(Note: I asked for 2000 cities but only got 1998 distinct ones—sometimes the random number generator produces the exact same city.)

In [15]:

```
do(nn_tsp, Cities(10))
```

On `Cities(10)`

, `nn_tsp`

took almost no time, but the tour is not optimal: it is 3% longer than optimal. But that will vary, depending on the set of cities, and also depending on the starting city. So that gives me an idea: Just as with buying lottery tickets, we can improve our chance of winning by trying more often.

`rep_nn_tsp`

¶

Repetitive Nearest Neighbor Algorithm:Run the nearest neighbor algorithm repeatedly, each time with a different start city, and pick the resulting tour with the shortest total distance.

This is an instance of the **ensemble strategy**, because providing a different paramater to the function each time is like using a different algorithm each time. Which starting cities should we pick? I'll define a function to randomly `sample`

the cities (and for reproducibility I'll give it a `seed`

argument, as I did with `Cities`

). The parameter *k* says how many cities to sample.

In [16]:

```
def rep_nn_tsp(cities, k=25):
"Repeat nn_tsp starting from k different cities; pick the shortest tour."
return shortest_tour(nn_tsp(cities, start) for start in sample(cities, k))
def sample(population, k, seed=42):
"Return a list of k elements sampled from population. Set random.seed."
if k >= len(population):
return population
else:
random.seed((k, seed))
return random.sample(population, k)
```

Let's try it:

In [17]:

```
do(rep_nn_tsp, Cities(10))
```

In [18]:

```
do(rep_nn_tsp, Cities(2000))
```

That's encouraging; it found the optimal tour for `Cities(10)`

and it improved the `Cities(2000)`

tour by 4%, although it does take *k* times longer to run.

Random cities are boring to look at; I thought it would be fun to work on some *real* cities. I found a web page (now 404, but a copy is here) that lists coordinates of over 10,000 cities in the USA, in this format:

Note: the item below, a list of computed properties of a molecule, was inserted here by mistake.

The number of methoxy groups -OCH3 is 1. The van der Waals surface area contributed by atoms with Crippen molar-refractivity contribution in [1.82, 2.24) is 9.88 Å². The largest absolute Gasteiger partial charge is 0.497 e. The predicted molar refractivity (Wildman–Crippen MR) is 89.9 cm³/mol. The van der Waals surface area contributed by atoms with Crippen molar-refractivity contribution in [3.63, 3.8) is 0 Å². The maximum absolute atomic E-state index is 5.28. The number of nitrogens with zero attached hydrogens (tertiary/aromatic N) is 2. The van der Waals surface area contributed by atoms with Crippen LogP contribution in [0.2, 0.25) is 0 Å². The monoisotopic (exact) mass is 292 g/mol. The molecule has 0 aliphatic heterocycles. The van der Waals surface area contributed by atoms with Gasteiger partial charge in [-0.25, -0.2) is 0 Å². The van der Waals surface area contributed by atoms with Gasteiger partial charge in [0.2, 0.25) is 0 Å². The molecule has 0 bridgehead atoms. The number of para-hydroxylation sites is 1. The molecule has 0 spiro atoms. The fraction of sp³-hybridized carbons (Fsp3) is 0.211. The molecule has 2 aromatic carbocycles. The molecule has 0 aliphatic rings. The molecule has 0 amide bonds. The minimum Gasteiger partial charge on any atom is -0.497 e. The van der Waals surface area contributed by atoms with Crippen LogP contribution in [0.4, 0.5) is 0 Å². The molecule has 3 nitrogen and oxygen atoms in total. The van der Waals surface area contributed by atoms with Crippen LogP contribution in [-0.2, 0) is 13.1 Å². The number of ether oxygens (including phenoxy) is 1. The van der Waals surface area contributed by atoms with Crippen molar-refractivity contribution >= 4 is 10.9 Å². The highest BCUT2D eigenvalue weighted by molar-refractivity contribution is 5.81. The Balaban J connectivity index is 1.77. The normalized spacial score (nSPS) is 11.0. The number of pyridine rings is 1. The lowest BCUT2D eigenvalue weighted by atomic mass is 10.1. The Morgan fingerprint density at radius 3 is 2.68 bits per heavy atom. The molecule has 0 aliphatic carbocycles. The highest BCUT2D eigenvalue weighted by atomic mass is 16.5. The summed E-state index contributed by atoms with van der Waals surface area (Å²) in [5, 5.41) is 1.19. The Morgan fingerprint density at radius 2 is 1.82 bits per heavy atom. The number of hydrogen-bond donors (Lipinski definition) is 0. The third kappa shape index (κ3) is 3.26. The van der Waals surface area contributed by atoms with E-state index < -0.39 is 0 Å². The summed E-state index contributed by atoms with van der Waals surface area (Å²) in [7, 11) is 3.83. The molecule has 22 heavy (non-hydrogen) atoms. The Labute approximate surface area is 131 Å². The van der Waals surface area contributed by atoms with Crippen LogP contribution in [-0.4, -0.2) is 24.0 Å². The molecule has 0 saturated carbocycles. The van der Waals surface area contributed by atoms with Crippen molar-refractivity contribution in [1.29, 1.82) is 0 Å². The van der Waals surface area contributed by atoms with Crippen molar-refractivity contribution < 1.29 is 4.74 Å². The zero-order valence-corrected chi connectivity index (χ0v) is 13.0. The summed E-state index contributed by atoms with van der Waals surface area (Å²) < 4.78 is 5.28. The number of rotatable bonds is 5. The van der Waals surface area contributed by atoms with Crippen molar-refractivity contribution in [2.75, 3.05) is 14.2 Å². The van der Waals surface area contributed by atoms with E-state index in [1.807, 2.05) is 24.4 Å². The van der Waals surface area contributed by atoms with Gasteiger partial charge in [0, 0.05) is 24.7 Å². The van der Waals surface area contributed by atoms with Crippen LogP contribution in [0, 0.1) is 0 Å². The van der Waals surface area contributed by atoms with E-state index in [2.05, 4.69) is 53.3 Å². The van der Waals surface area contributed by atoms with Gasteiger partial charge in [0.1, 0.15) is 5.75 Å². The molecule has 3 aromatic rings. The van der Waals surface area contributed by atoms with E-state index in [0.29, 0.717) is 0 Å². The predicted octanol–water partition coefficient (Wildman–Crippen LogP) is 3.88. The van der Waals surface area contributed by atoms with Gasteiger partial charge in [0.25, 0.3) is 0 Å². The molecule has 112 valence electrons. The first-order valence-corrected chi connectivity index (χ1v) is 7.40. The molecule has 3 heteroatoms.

```
[TCL] 33.23 87.62 Tuscaloosa,AL
[FLG] 35.13 111.67 Flagstaff,AZ
[PHX] 33.43 112.02 Phoenix,AZ
```

I define the function `parse_cities`

to take an iterable of lines and build a `City`

out of each line that matches the format (excluding Alaska and Hawaii).

In [19]:

```
def continental_USA(line):
"Is this a line of the form '[TLA] long lat City,ST'?"
return line.startswith('[') and ',AK' not in line and ',HI' not in line
def parse_cities(lines, keep=continental_USA, long_scale=-48, lat_scale=69):
"""Make a set of Cities from lines of text."""
return frozenset(City(long_scale * ncol(line, 2), lat_scale * ncol(line, 1))
for line in lines if keep(line))
def ncol(line, n): "The number in the nth column"; return float(line.split()[n])
```

You might be wondering about the `long_scale=-48, lat_scale=69`

part. The issue is that we have latitude and longitude for cities, and we want to compute the distance between cities. To do that accurately requires complicated trigonometry. But we can get an approximation by assuming that latitude and longitude are on a flat rectangular grid. (This is a bad approximation if you're talking about distances of 10,000 miles, but close enough for distances of 100 miles, as long as you're not too near the poles.) I took the latitude of the center of the USA (Wichita, KS: latitude 37.65) and plugged it into a Length Of A Degree Of Latitude